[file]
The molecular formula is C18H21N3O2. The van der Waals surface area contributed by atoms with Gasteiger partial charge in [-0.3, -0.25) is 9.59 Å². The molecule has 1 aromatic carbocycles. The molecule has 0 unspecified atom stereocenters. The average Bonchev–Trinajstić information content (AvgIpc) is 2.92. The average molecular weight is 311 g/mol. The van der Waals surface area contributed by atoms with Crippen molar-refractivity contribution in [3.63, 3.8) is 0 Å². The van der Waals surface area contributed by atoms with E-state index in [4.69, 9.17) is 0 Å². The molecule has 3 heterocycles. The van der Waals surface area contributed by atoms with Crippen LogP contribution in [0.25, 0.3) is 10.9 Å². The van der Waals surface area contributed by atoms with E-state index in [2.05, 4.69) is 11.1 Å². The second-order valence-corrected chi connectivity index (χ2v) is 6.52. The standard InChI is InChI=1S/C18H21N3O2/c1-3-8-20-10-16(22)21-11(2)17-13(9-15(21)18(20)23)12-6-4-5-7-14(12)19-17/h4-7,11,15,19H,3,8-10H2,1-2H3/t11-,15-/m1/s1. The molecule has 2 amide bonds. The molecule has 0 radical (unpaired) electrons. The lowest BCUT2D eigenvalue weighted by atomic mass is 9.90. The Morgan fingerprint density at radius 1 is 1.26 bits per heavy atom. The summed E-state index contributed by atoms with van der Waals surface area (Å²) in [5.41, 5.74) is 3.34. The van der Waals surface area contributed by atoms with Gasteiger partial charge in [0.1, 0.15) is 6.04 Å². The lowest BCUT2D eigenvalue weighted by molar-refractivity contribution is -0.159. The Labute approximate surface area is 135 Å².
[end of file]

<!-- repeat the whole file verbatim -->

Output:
The molecular formula is C18H21N3O2. The van der Waals surface area contributed by atoms with Gasteiger partial charge in [-0.3, -0.25) is 9.59 Å². The molecule has 1 aromatic carbocycles. The molecule has 0 unspecified atom stereocenters. The average Bonchev–Trinajstić information content (AvgIpc) is 2.92. The average molecular weight is 311 g/mol. The van der Waals surface area contributed by atoms with Crippen molar-refractivity contribution in [3.63, 3.8) is 0 Å². The van der Waals surface area contributed by atoms with E-state index in [4.69, 9.17) is 0 Å². The molecule has 3 heterocycles. The van der Waals surface area contributed by atoms with Crippen LogP contribution in [0.25, 0.3) is 10.9 Å². The van der Waals surface area contributed by atoms with E-state index in [2.05, 4.69) is 11.1 Å². The second-order valence-corrected chi connectivity index (χ2v) is 6.52. The standard InChI is InChI=1S/C18H21N3O2/c1-3-8-20-10-16(22)21-11(2)17-13(9-15(21)18(20)23)12-6-4-5-7-14(12)19-17/h4-7,11,15,19H,3,8-10H2,1-2H3/t11-,15-/m1/s1. The molecule has 2 amide bonds. The molecule has 0 radical (unpaired) electrons. The lowest BCUT2D eigenvalue weighted by atomic mass is 9.90. The Morgan fingerprint density at radius 1 is 1.26 bits per heavy atom. The summed E-state index contributed by atoms with van der Waals surface area (Å²) in [5.41, 5.74) is 3.34. The van der Waals surface area contributed by atoms with Gasteiger partial charge in [0.1, 0.15) is 6.04 Å². The lowest BCUT2D eigenvalue weighted by molar-refractivity contribution is -0.159. The Labute approximate surface area is 135 Å².